Simply put, devolution means that the Scottish parliament gets more power.
Currently, Scotland can make policy across a range of areas, including healthcare and education. This is why university is free in Scotland, even as tuition fees soar in England.
Westminster rules the roost when in comes to some key areas: immigration, foreign policy, energy and, of course, the constitution.
After today's referendum we are probably looking at a quasi-devo max and it isn't entirely clear what power will be vested in Salmond and the Scottish parliament.
Brown has a 12-point plan for devolution and vowed in an impassioned speech yesterday that work would begin today on the new legislation.
Earlier this month Brown said:
The alternative to an irreversible separation is a more powerful Scottish Parliament with a timetable for its delivery.
Quite simply, Scottish voters deserve to know to the fullest extent possible about how new powers as ambitious as possible will be delivered as soon as possible within the UK.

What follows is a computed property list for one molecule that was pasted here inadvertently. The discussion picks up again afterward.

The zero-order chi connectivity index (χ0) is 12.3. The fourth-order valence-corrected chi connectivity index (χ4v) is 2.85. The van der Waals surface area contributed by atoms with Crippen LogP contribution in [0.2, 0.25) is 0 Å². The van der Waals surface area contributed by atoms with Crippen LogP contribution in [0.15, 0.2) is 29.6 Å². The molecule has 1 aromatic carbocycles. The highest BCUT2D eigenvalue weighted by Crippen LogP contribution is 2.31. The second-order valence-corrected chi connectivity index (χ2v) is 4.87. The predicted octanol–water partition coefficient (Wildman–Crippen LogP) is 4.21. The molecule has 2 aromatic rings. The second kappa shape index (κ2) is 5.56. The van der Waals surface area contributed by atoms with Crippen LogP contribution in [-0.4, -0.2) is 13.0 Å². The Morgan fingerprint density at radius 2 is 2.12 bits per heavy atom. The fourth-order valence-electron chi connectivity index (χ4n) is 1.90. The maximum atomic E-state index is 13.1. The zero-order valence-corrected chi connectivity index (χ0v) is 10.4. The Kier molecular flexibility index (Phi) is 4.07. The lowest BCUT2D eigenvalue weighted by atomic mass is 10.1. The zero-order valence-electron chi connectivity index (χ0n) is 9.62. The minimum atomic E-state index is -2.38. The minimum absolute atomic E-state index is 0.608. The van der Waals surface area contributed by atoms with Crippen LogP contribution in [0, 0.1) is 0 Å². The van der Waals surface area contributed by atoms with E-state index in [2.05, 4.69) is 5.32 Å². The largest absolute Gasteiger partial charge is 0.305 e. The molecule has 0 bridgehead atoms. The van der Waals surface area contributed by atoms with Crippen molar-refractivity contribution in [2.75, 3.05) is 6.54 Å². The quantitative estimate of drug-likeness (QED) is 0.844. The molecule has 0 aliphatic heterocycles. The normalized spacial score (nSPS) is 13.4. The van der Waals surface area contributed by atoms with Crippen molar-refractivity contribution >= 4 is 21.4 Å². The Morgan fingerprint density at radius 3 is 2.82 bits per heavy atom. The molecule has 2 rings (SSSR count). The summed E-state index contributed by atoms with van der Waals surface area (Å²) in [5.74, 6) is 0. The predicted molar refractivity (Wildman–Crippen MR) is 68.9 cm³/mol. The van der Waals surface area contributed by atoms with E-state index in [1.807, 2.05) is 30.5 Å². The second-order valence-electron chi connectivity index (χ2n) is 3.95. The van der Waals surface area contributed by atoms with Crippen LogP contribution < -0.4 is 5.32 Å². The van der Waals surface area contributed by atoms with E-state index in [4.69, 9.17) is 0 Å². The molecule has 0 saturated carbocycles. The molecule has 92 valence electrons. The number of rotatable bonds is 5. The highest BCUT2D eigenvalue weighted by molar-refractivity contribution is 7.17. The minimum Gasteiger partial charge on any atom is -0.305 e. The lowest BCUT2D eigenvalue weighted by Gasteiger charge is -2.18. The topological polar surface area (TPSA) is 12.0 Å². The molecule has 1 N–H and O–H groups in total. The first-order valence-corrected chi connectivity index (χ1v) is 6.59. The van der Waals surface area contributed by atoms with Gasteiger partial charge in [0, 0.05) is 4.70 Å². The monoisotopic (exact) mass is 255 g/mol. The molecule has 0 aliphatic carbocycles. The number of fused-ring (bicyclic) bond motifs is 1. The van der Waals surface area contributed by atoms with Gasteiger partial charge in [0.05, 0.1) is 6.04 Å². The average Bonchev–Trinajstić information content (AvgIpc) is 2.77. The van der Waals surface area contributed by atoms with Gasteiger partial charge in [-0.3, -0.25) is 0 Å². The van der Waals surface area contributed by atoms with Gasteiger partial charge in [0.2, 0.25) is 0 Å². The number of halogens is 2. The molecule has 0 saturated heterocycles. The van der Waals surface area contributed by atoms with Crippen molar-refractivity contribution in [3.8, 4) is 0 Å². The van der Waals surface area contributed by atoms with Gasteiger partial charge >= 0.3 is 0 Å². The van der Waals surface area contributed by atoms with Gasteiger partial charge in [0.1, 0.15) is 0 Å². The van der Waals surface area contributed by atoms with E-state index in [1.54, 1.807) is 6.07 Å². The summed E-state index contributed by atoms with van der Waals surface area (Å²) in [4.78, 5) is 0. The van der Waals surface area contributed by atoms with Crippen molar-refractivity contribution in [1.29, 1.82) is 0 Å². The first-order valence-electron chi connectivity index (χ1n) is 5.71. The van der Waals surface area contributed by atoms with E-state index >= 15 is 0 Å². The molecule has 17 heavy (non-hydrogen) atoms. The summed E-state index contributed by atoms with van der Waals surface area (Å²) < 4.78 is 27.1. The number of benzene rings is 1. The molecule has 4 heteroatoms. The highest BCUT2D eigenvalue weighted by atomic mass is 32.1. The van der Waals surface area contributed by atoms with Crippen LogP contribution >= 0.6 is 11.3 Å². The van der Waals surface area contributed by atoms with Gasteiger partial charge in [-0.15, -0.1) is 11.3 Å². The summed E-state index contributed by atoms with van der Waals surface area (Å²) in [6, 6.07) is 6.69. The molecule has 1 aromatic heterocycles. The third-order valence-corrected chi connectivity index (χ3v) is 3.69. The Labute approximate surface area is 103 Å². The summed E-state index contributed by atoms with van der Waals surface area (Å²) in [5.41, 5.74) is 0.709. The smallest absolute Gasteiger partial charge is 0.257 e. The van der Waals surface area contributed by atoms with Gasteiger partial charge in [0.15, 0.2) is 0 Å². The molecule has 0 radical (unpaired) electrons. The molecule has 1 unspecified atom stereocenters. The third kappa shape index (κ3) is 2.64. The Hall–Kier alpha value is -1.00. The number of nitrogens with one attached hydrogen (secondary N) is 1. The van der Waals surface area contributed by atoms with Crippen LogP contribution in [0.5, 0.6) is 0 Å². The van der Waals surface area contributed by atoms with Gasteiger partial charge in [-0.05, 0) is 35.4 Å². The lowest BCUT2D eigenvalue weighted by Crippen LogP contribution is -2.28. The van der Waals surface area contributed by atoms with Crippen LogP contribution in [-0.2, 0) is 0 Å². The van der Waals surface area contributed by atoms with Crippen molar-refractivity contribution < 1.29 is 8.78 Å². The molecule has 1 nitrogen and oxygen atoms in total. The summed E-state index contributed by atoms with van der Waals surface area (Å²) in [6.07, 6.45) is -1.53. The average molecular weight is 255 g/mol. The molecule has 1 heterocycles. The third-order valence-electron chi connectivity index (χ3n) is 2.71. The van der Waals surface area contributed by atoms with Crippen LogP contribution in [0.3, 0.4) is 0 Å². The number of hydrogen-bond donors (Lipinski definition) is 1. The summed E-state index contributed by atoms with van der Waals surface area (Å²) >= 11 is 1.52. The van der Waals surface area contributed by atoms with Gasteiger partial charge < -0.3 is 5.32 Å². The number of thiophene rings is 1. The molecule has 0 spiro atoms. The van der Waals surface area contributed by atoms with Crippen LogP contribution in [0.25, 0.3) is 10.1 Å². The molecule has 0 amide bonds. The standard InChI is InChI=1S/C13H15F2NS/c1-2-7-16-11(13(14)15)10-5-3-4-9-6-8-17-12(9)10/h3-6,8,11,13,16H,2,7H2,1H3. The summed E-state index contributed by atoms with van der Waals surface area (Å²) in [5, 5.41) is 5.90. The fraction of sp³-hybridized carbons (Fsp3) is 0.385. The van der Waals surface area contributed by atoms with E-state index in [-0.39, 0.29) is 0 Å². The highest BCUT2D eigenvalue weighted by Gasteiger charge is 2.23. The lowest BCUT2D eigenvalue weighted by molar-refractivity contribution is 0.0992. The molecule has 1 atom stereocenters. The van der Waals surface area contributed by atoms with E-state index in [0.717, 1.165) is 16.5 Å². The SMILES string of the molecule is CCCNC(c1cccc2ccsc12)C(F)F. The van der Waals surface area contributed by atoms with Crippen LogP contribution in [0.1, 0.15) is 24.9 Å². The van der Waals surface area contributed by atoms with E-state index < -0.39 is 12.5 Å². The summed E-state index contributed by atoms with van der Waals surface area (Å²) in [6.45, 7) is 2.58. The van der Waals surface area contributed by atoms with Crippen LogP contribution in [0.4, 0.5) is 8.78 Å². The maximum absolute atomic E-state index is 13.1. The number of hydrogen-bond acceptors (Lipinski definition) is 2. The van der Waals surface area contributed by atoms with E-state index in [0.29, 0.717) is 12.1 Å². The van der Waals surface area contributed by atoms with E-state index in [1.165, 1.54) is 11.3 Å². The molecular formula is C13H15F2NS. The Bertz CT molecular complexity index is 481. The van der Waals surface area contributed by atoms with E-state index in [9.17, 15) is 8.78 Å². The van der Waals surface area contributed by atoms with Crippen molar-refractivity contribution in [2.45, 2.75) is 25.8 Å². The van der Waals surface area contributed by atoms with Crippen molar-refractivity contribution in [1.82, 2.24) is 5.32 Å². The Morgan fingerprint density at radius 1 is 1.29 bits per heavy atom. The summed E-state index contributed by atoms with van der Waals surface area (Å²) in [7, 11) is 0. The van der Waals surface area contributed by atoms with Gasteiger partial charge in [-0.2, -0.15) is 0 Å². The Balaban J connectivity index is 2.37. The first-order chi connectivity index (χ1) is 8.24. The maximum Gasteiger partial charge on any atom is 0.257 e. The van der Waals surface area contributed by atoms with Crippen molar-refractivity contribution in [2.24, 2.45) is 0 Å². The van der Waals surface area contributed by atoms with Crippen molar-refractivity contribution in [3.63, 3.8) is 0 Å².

So, we are demanding a tight timetable with tough deadlines and streamlined procedures.
The possibility of more powers for Scotland has led to the inevitable questions regarding Scottish MPs' influence on English politics. In response, David Cameron has promised a short devolution revolution.
The issue is unlikely to be solved quickly, even if Brown's plan to debate the issue of devo-max in parliament on 25 October comes to fruition. What powers are devolved and to who is likely to be dragged out to the general election.
Here is a table showing the current breakdown of powers:
And here is what the greatest possible devo-max would look like: